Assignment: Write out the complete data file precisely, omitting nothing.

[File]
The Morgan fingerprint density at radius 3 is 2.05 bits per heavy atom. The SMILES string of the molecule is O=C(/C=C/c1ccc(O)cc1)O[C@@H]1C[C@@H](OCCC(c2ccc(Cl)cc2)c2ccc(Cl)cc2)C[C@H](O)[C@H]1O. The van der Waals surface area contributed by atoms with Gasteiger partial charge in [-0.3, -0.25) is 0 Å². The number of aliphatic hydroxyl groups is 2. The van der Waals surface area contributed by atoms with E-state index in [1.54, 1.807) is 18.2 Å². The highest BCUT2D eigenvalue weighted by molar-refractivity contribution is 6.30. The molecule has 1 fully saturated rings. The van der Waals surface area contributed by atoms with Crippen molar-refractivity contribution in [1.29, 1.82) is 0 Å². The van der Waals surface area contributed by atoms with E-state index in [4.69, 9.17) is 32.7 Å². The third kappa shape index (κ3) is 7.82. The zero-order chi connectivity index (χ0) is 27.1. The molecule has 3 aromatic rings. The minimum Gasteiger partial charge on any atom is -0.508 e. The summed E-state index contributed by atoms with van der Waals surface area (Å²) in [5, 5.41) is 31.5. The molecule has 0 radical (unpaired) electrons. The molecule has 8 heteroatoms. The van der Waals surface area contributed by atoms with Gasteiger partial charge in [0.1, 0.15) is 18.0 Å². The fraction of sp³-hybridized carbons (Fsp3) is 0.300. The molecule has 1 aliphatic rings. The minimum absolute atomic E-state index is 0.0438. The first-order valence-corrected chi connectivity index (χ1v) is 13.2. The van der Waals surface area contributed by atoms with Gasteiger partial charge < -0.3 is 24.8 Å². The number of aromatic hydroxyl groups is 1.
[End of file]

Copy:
The Morgan fingerprint density at radius 3 is 2.05 bits per heavy atom. The SMILES string of the molecule is O=C(/C=C/c1ccc(O)cc1)O[C@@H]1C[C@@H](OCCC(c2ccc(Cl)cc2)c2ccc(Cl)cc2)C[C@H](O)[C@H]1O. The van der Waals surface area contributed by atoms with Gasteiger partial charge in [-0.3, -0.25) is 0 Å². The number of aliphatic hydroxyl groups is 2. The van der Waals surface area contributed by atoms with E-state index in [1.54, 1.807) is 18.2 Å². The highest BCUT2D eigenvalue weighted by molar-refractivity contribution is 6.30. The molecule has 1 fully saturated rings. The van der Waals surface area contributed by atoms with Crippen molar-refractivity contribution in [1.29, 1.82) is 0 Å². The van der Waals surface area contributed by atoms with E-state index in [4.69, 9.17) is 32.7 Å². The third kappa shape index (κ3) is 7.82. The zero-order chi connectivity index (χ0) is 27.1. The molecule has 3 aromatic rings. The minimum Gasteiger partial charge on any atom is -0.508 e. The summed E-state index contributed by atoms with van der Waals surface area (Å²) in [5, 5.41) is 31.5. The molecule has 0 radical (unpaired) electrons. The molecule has 8 heteroatoms. The van der Waals surface area contributed by atoms with Gasteiger partial charge in [0.1, 0.15) is 18.0 Å². The fraction of sp³-hybridized carbons (Fsp3) is 0.300. The molecule has 1 aliphatic rings. The minimum absolute atomic E-state index is 0.0438. The first-order valence-corrected chi connectivity index (χ1v) is 13.2. The van der Waals surface area contributed by atoms with Gasteiger partial charge < -0.3 is 24.8 Å². The number of aromatic hydroxyl groups is 1.